The market is ignoring all the negative headlines and overbought technicals.

The Nasdaq 100 Index is the most oversold since January 3rd, 2000 but nobody seems to care. There are Russian spy ships off the coast. North Korea assassinated the leader's half brother and launches new ballistic missiles weekly. Venezuela is circling the drain and Iran is chanting death to America. The national security chief had to resign and the debt ceiling fight is rapidly approaching. None of these thing have had any impact on the market.

The bulls are running and the bears are being trampled. The trend is your friend until it ends and there is no end in sight.

All of that should be very concerning to a rational thinking investor. Apparently the market is benefitting from a survival of the fittest mentality among fund managers and they are chasing stocks in hopes of beating their competition.

The Nasdaq 100 ($NDX) Relative Strength Index (RSI) reading rose again to 83.09 when 70 is considered overbought. Friday was the highest reading since January 3rd, 2000 when it hit 84.15 after 2.5 months of nearly consecutive gains. Overbought oscillators can always become even more overbought but this is flashing a huge warning sign there could be a peak ahead. In 2000, the index declined more than 500 points over the next three days but once the overbought conditions were equalized, the index went on to gain 1,400 points over the next two months before the bottom fell out in March. We need a few days of equalization so the rally can continue.

January 2000


The S&P has surged 50 points over the prior resistance at 2,300 and is now fighting resistance at 2,350. The S&P is also overbought but not nearly as badly as the Nasdaq. The tech indexes have been leading the market and over the last two weeks Apple was a big influence on the Dow and the Nasdaq.

Indexes can rebound strongly from oversold declines like we saw in November. They rarely post monster breakout rallied from new highs. Typically, gain from new highs are 2-3 days up, 1-2 days down, repeat as the profits are consolidated on the way up. When indexes streak higher, the end result is normally a major retracement.

I have been saying we need a 3% to 5% decline to equalize pressures. At this point, I would be thrilled with a 2% to 3% decline. That would take us back to 2,300 or slightly below and that would be a good starting point for a longer-term rally.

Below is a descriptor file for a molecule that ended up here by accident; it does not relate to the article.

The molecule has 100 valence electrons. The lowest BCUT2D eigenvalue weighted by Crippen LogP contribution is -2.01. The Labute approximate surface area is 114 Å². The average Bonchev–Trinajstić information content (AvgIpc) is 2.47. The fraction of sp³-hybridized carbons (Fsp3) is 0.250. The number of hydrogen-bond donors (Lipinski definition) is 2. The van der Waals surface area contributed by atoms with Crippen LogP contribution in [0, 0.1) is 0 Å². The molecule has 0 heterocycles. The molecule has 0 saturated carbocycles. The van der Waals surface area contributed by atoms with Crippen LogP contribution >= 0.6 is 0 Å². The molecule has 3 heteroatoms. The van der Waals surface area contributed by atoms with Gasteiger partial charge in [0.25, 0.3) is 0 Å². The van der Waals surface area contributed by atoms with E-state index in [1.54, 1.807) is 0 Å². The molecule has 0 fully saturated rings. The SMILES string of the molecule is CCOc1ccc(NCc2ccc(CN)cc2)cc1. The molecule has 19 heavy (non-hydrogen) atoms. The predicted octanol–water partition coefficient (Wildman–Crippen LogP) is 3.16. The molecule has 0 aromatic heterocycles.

Don't get me wrong. I am thrilled the market has finally gone directional. However, I and probably tens of thousands of other investors are waiting patiently for a dip to buy. I am sure quite a few investors were cautious when the breakout appeared and we were left behind without being fully invested. I believe we are going to finish the year a lot higher but it will not be an unbroken sprint higher.

Dow 21,000 is the new target and more than half the Dow components are at or near their recent highs. The Dow spike is also unsupported and needs to retrace some gains in order to move materially higher.

The small caps remain the weakest part of the market. Post election some small cap stocks rose 30%, 40% even 50% and they are slowly working through the consolidation process. Until the small caps break out to new highs like the rest of the market there will always be an * footnote beside an commentary on market gains.

The earnings cycle is winding down with the last two Dow components reporting along with 50 S&P stocks. By the end of the week more than 92% of the S&P will have reported earnings. Tesla is the highest profile stock to report this week and options are suggesting investors expect a 5% move in either direction.

The economic calendar is light with the FOMC minutes the speed bump in the middle of the week. With the market closed on Monday the volume will be light on Tuesday. Friday was option expiration and Tuesday will be settlement day and those days are rarely big market movers.

I have seen some crazy option premiums this week. With many stocks at new highs the LEAPS premiums are incredibly inflated with bid/ask spreads of $2 to $3 in some cases. Traders do not know where the market is going and market makers are not going to take any chances with premiums if they can avoid it. For me, a $5-$7 OTM option on a $125 stock should not be $14 bid and $17 ask. That is just crazy.

I have been trying to find some lower intensity opportunities while we wait for a consolidation period to reduce those premiums and give us a buying opportunity.

I would love to add some positions in the defense industry but those stocks/premiums are simply unreasonable. The big cap tech stocks are also out of sight. We just need to be patient. There is always another day to trade as long as you have money left to invest.

Jim Brown

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